As I read the
lamentations of librarians over library closings, budget cuts, and
student indifference, I wonder what ever happened to the old book
Librarians seem to feel that they must provide sufficient glitter and
entertainment to lure students into the library to help keep library
funding and their jobs. They have become "media specialists," which, in
this time of re-branding, is thought to have higher appeal than mere
"librarians" ever did. They can't rely any more on students needing to
go to the library to do their assigned reading, book reports, and
The National Endowment for the Arts has done major studies of reading
for pleasure among our young people, and found that it has declined. A
study of their reading of complete nonfiction books in school remains to
Some in the self-esteem movement finally realized that feeling good
about oneself usually follows rather than precedes having done something
to feel good about, for instance the accomplishment of a difficult task
(like reading a serious history book?).
But many of our educators seem to believe it is their job not only to
please their students but also to see that they don't have too much work
to do. The problem is that doing little to no work is really very boring
for students, most of whom, after all, want to grow up and become
literate and competent.
The crux of the matter is that in too many cases compulsion has vanished
from our educational methods. If students are assigned books to read
(from the library, for example) and book reports to write, and they
don't feel like doing it, it is more likely that such assignments will
be dropped in the future than that the students will face any real
consequences for their refusal to do the required work.
We all want to avoid Mr. Gradgrind's 50-student classrooms with their
endless make-work and dull routines, but haven't we drifted way too far
off to the other side if a student can respond to any academic work
request with "You Can't Make Me," and be right most of the time? Some of
us, like Horace in Theodore Sizer's Horace's Compromise, have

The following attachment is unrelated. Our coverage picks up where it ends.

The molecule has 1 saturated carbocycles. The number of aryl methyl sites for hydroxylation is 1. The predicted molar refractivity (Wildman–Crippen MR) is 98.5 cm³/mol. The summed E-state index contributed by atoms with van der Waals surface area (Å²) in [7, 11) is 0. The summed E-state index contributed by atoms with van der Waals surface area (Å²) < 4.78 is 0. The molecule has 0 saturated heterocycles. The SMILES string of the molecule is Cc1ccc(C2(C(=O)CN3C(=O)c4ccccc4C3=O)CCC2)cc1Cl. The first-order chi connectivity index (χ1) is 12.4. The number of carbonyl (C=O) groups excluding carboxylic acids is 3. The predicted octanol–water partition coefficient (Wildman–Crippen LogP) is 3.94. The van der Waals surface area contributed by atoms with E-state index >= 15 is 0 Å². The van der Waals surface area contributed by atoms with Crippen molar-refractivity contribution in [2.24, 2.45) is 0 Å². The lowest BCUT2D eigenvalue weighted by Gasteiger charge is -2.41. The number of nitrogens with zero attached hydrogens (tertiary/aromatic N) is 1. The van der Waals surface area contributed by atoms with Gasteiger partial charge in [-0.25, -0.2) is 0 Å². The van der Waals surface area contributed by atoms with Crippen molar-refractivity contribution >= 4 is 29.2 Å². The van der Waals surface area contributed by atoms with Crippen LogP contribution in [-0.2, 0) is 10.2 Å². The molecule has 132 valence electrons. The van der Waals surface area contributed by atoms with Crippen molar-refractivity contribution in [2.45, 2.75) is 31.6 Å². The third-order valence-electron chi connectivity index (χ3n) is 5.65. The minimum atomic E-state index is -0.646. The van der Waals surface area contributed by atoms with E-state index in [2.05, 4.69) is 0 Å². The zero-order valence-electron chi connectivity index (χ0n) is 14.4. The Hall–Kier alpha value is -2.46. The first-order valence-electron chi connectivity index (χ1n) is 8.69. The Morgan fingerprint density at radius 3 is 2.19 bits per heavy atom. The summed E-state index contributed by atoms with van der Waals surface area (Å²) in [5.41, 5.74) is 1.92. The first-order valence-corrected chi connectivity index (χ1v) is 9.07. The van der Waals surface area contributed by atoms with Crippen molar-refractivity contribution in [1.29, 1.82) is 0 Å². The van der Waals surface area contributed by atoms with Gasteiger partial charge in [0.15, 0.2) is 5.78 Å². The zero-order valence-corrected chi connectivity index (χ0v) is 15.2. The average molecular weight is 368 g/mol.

surrendered even before the thought of tough requirements begins. We
have traded peace in the classroom for less rigor and less required work
in the library.
Imagine a United States Marine drill instructor trying to prepare a
trainee in a boot camp for the rigors of combat, only to be told at some
required drill, "You Can't Make Me Do That!" There would be
consequences, of course, so that is very seldom, if ever, heard.
Of course U.S. high schools are not, for the most part, preparing
students for battle soon, they think, but they are supposed to be
preparing them for further education and for jobs that increasingly ask
for good literacy skills, and they are not doing it. Our reading scores
not only compare poorly with those of students in our competitor
countries, but they also decline the longer our students stay in school.
The way to build literacy skills, in my view, is to require students to
read more complete books for school, especially history and other
nonfiction books, and to write serious academic research papers, but if
we are no longer willing or able to demand such academic work from
students and if we even feel that we shouldn't do it for fear that they
might be made "unhappy," then it may be time to throw in the towel and
say that we don't want to compete or to prepare students for real
challenges in the future.
Some years ago I got a letter from a student at Harvard, who had arrived
from a public high school in California poorly prepared, and she said:
"This lack of forethought on the part of high school educators and
administrators is creating a large divide among college graduates—and
it's one that helps neither the students nor their alumni institutions.
Modern public high schools have an obligation not to simply pump out
graduates at the end of the year, but also to prepare their students for
the intellectual rigors of college."
She called it, charitably, lack of forethought. As an old curmudgeon, I
would call it lack of courage—our unwillingness to compel students to do
much serious academic work in school, for fear that if they respond,
"You Can't Make Me," we will have to agree with them, and so we can
watch more libraries in schools close, and see more of our graduates go
on their a-literate way into the wider world, victims, to a great
degree, of our own professional timidity and irresponsibility.